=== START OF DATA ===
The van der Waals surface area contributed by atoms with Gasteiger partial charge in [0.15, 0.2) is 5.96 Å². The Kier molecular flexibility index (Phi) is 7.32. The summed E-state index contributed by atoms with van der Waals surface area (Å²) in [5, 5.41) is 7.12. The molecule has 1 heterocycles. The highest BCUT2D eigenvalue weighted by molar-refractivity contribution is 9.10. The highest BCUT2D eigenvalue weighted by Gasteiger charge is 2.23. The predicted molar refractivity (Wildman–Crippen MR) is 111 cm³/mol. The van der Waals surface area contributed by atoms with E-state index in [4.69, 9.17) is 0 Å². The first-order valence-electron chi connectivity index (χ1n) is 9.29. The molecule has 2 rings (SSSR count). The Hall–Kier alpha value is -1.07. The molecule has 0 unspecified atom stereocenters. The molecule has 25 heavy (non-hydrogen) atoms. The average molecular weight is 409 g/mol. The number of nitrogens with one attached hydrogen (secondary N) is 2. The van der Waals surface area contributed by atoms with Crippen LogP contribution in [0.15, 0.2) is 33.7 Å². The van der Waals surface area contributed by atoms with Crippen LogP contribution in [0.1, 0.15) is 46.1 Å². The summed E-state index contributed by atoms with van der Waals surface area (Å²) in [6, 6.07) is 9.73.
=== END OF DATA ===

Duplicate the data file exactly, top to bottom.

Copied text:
The van der Waals surface area contributed by atoms with Gasteiger partial charge in [0.15, 0.2) is 5.96 Å². The Kier molecular flexibility index (Phi) is 7.32. The summed E-state index contributed by atoms with van der Waals surface area (Å²) in [5, 5.41) is 7.12. The molecule has 1 heterocycles. The highest BCUT2D eigenvalue weighted by molar-refractivity contribution is 9.10. The highest BCUT2D eigenvalue weighted by Gasteiger charge is 2.23. The predicted molar refractivity (Wildman–Crippen MR) is 111 cm³/mol. The van der Waals surface area contributed by atoms with E-state index in [4.69, 9.17) is 0 Å². The first-order valence-electron chi connectivity index (χ1n) is 9.29. The molecule has 2 rings (SSSR count). The Hall–Kier alpha value is -1.07. The molecule has 0 unspecified atom stereocenters. The molecule has 25 heavy (non-hydrogen) atoms. The average molecular weight is 409 g/mol. The number of nitrogens with one attached hydrogen (secondary N) is 2. The van der Waals surface area contributed by atoms with Crippen LogP contribution in [0.15, 0.2) is 33.7 Å². The van der Waals surface area contributed by atoms with Crippen LogP contribution in [0.1, 0.15) is 46.1 Å². The summed E-state index contributed by atoms with van der Waals surface area (Å²) in [6, 6.07) is 9.73.